In this episode I chat to Matt Andrews who is web developer at The Guardian. Matt is involved into The Guardian’s push towards all things responsive and I first came across him via a great blog article he wrote about the paper’s approach to responsive. I was so intrigued by their efforts that I quickly snapped him up to speak at this year’s Port80 web conference in May.
Tagged with “guardian” (21)
These days anyone can contribute to a great scientific endeavour, whether it’s astronomy, molecular biology or sleep research. Clare Freeman investigates the growing importance of citizen scientists and crowdsourced research.
In this week’s show we delve into the world of crowdsourced science to find out why scientists are increasingly relying on members of the public to make observations, gather information and analyse vast clumps of data. The list of crowdsourced projects is seemingly endless, from folding proteins in computer games, to discovering new planets and searching for extraterrestrial intelligence.
Prof Chris Lintott started his first crowdsourcing project in 2007, Galaxy Zoo. He explains to Clare Freeman how this and all the other Zooniverse projects have developed over the years. It’s not just the technology that has advanced but also the community, with citizen scientists willing to spend more time than ever scouring data.
In the two months since our Science Weekly call-out, almost 6,000 Britons have contributed to Prof Russell Foster’s crowdsourced survey of sleep "chronotypes" – whether you’re an owl or a lark. He reveals the initial results comparing the sleep patterns of Germans and Britons.
Knowing your chronotype can help you maximise your intellectual performance, but could your school or employer be persuaded to let you start work later or earlier depending on your chronotype?
This week on Tech Weekly with Aleks Krotoski and Guardian technology editor Charles Arthur discuss profit warnings and dark clouds above the makers of Blackberry phones RIM (Research In Motion) and the announcement of a write down on the value of Microsoft’s online advertising service aQuantive. Also Aleks talks to the author Andrew Blum about his new book Tubes: Behind the Scenes at the Internet which sets out to explain what the internet is made of and why it’s important for us to think about how we purchase access to the web.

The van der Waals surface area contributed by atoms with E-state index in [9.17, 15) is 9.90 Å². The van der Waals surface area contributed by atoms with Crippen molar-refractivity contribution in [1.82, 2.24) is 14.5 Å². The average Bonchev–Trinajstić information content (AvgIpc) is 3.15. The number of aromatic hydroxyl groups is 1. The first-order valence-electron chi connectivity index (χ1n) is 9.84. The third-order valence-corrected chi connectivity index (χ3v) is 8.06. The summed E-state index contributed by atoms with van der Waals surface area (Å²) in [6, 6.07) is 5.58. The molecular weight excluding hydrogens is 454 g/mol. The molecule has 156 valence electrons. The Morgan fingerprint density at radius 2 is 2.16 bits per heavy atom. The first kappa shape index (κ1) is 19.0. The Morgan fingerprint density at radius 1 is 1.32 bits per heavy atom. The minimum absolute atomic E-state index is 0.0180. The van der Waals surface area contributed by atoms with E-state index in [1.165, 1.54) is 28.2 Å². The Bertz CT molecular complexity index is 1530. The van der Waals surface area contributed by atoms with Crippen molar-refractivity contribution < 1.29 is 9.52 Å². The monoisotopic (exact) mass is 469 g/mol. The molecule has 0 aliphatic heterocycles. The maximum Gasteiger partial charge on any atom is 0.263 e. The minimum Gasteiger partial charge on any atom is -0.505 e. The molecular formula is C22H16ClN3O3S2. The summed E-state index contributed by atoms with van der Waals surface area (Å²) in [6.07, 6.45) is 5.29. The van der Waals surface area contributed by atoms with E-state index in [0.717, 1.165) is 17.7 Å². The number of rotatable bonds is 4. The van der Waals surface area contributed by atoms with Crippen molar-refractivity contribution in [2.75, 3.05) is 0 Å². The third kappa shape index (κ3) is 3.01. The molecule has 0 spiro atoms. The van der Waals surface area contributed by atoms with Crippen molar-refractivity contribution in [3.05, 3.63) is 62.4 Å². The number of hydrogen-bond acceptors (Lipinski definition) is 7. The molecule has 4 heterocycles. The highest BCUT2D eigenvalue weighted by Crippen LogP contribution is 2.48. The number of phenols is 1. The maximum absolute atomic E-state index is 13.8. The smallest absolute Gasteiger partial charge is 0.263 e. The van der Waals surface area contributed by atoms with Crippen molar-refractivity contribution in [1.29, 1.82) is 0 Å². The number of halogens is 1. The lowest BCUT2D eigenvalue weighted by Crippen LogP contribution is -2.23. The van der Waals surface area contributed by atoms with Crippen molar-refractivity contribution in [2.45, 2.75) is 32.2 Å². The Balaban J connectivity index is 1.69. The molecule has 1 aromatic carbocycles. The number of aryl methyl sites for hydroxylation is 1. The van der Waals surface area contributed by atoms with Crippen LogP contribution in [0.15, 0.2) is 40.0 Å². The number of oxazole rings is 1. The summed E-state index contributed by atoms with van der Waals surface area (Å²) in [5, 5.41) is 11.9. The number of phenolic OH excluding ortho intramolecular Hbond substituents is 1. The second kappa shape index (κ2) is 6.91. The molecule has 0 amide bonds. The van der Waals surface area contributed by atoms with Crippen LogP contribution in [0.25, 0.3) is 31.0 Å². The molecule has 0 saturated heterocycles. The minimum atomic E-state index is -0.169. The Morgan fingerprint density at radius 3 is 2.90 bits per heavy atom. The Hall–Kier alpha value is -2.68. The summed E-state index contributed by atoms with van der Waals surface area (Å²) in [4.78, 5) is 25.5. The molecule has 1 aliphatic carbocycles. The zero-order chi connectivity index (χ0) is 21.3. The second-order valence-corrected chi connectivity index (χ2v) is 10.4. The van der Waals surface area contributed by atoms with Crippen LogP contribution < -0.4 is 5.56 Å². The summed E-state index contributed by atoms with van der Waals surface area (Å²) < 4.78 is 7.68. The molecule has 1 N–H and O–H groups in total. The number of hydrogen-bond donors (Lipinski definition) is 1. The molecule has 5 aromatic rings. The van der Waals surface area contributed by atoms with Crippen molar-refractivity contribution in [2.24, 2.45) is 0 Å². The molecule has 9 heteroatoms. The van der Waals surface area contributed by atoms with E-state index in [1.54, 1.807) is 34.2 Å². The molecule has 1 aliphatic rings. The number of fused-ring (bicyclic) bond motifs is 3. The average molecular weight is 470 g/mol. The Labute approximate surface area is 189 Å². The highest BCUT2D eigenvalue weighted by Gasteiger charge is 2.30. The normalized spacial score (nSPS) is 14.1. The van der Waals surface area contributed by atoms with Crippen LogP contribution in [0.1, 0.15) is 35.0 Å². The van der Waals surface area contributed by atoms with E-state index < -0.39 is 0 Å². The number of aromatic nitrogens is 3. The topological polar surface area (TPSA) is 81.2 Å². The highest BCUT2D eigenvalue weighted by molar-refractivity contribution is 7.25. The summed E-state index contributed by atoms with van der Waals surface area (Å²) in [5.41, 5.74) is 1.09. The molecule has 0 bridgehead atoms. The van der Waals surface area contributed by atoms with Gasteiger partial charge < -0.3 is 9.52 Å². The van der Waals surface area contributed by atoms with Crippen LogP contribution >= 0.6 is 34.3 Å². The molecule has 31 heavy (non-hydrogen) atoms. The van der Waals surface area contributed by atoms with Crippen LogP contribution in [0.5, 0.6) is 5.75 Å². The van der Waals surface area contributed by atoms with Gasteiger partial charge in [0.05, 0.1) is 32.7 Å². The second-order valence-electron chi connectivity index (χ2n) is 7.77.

Novelists Alastair Reynolds, Lauren Beukes, Michael Moorcock and Jeff Noon talk about the state of SF.
In this week’s new year books podcast, we look to the future. Science fiction has never been bigger, and publishers are falling over themselves to sign the next Terry Pratchett or Neil Gaiman. We talk to some of the genre’s biggest names about the state of SF in 2012, and where they think the genre is heading.
Lauren Beukes, author of hard-boiled SF thriller Zoo City, tells us about winning the 2011 Arthur C Clarke award and about South African science fiction. We talk to Michael Moorcock, who helped define science fiction back in the 1960s with his ground-breaking literary magazine New Worlds. And we also hear from hard SF author Alastair Reynolds and speculative fiction author Jeff Noon about their new projects, how they feel about being classed within the same genre, and writing on Twitter.
- Zoo City by Lauren Beukes
- Doctor Who: The Coming of the Terraphiles by Michael Moorcock
- Blue Remembered Earth by Alastair Reynolds
- Vurt by Jeff Noon
Jemima Kiss examines plans for a digital public space with the British Library, the Royal Opera House and the BBC.
How can we preserve analogue culture in a digital world? Could something allow us to view, research & remix cultural items? Jemima Kiss examines plans for a digital public space – a part of the internet that could grant worldwide access and create links between museums, archives and libraries.